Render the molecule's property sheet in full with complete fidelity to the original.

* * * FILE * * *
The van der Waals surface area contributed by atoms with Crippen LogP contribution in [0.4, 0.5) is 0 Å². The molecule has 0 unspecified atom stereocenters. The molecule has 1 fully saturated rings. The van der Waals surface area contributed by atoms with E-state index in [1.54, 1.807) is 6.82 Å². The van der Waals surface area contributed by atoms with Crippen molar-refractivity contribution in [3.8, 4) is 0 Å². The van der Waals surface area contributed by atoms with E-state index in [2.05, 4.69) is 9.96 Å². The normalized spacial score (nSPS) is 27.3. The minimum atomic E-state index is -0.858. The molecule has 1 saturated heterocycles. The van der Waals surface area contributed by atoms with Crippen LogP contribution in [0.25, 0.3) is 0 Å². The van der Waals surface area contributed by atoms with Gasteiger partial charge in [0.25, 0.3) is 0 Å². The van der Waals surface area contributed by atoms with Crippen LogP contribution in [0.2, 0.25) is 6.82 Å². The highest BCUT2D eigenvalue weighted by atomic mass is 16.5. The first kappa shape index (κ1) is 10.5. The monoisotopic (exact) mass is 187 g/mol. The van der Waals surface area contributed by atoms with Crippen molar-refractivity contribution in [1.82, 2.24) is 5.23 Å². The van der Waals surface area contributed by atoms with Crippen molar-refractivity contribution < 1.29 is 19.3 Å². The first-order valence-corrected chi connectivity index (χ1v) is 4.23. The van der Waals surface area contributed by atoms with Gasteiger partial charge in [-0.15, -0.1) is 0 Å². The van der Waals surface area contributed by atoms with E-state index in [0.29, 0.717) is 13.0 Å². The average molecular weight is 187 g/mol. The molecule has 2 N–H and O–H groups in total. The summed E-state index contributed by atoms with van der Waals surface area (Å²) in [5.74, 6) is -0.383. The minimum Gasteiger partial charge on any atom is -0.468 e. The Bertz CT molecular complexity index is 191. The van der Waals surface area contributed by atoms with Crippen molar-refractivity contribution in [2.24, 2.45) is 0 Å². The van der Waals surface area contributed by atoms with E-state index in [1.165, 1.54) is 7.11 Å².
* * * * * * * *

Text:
The van der Waals surface area contributed by atoms with Crippen LogP contribution in [0.4, 0.5) is 0 Å². The molecule has 0 unspecified atom stereocenters. The molecule has 1 fully saturated rings. The van der Waals surface area contributed by atoms with E-state index in [1.54, 1.807) is 6.82 Å². The van der Waals surface area contributed by atoms with Crippen molar-refractivity contribution in [3.8, 4) is 0 Å². The van der Waals surface area contributed by atoms with E-state index in [2.05, 4.69) is 9.96 Å². The normalized spacial score (nSPS) is 27.3. The minimum atomic E-state index is -0.858. The molecule has 1 saturated heterocycles. The van der Waals surface area contributed by atoms with Crippen LogP contribution in [0.25, 0.3) is 0 Å². The van der Waals surface area contributed by atoms with Gasteiger partial charge in [0.25, 0.3) is 0 Å². The van der Waals surface area contributed by atoms with Crippen LogP contribution in [0.2, 0.25) is 6.82 Å². The highest BCUT2D eigenvalue weighted by atomic mass is 16.5. The first kappa shape index (κ1) is 10.5. The monoisotopic (exact) mass is 187 g/mol. The van der Waals surface area contributed by atoms with Crippen molar-refractivity contribution in [1.82, 2.24) is 5.23 Å². The van der Waals surface area contributed by atoms with Crippen molar-refractivity contribution < 1.29 is 19.3 Å². The first-order valence-corrected chi connectivity index (χ1v) is 4.23. The van der Waals surface area contributed by atoms with Gasteiger partial charge in [-0.15, -0.1) is 0 Å². The van der Waals surface area contributed by atoms with E-state index in [0.29, 0.717) is 13.0 Å². The average molecular weight is 187 g/mol. The molecule has 2 N–H and O–H groups in total. The summed E-state index contributed by atoms with van der Waals surface area (Å²) in [5.74, 6) is -0.383. The minimum Gasteiger partial charge on any atom is -0.468 e. The Bertz CT molecular complexity index is 191. The van der Waals surface area contributed by atoms with Crippen molar-refractivity contribution in [2.24, 2.45) is 0 Å². The van der Waals surface area contributed by atoms with E-state index in [1.165, 1.54) is 7.11 Å².